On Chesil Beach


When I received the brochure for the Cunard British Film Festival 2017, one title jumped at me: On Chesil Beach. I remember buying the book when it was released in 2007, from Borders in Rundle Mall, Adelaide. Those were the days when Borders was still alive. The book is an exercise in appreciating melancholy and nostalgia, tackling past episodes in our lives when we say, “I wish …”“I should’ve …”, or “I could’ve …“. It’s a story that stays with you, long after you close the cover.

Edward Mayhew (Billy Howle) is a graduate History student who meets with Florence Ponting (Saoirse Ronan) in a Campaign for Nuclear Disarmament meeting in Oxford. Florence is a violinist in a string quartet, who comes from a well-off family. Despite their differences, Edward and Florence love each other a lot; Florence’s family tolerate Edward, and Florence is well-loved by Edward’s siblings and parents. After they got married, they spend their first evening in a hotel on Chesil Beach. A mishap on their first night creates a snowball of emotions and accusations, where Florence’s past trauma collides with Edward’s hurt ego. The anger ends up reverberates for years beyond that one evening on Chesil Beach in 1962.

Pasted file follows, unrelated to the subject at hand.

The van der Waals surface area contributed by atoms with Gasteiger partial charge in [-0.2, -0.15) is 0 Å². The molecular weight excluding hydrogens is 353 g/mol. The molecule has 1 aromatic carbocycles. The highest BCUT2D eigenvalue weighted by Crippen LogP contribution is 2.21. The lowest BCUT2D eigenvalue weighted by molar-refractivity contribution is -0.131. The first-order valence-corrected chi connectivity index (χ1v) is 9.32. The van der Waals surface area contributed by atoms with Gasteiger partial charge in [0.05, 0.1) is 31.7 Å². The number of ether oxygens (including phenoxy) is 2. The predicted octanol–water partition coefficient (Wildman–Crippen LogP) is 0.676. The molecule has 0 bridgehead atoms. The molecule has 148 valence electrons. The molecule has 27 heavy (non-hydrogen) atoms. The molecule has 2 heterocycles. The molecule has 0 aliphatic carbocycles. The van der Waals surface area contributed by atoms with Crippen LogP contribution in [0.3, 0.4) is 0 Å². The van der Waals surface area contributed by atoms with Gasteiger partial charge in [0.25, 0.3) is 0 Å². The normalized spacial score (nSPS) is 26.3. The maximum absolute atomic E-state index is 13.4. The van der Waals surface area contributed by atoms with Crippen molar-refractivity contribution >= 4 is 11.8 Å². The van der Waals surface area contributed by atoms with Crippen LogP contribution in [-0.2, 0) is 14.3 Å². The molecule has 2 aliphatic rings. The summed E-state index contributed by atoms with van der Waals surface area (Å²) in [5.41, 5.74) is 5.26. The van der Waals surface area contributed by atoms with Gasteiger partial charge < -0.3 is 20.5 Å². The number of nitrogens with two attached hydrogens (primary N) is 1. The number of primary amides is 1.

I approach the movie gingerly, as I know what happens in the book and I am curious on how it translates into the cinema. The director, Dominic Cooke, in his debut as a feature film director – creates a really stylish and atmospheric movie. Beautifully framed shots, great angles, and extreme close-ups that wonderfully convey the awkward dynamics between Edward and Florence. Both actors – Billy Howle and Saoirse Ronan – are excellent in their portrayal of Edward and Florence. There’s no real division of role – of being a protagonist or an antagonist – in relationship sometimes. You really can’t blame one or the other without fully understanding where they come from in the first place. These emotions and subtleties are brought to the surface so skillfully by Billy Howle and Saoirse Ronan (who we also see in Atonement – another favourite film of mine based on Ian McEwan’s book). You can feel the hurt and love when we see Edward’s eyes brimming with tears, and yet you can also empathise with Florence’s fear as she approaches her first night with Edward.

If you approach this movie wanting a quick succession of events, actions, and resolutions – you may be disappointed by the pacing of the movie. However, if you know the context of the original book by Ian McEwan and immerse yourself in the wonderful frames, the atmosphere of the movie, and follow the story of Edward and Florence as it slowly unravels, chances are – you will love this movie as much as I do. It’s La La Land for grown-ups, sans dancing nor choreography – the British way.





Published by fuzz

I've finally relented to the lures of blogging - and for those who care, well, I'm a self-confessed geek who's a wanderer at heart, who thinks and analyses too much, and who's trying hard to hold on to his 7-year old inner persona.

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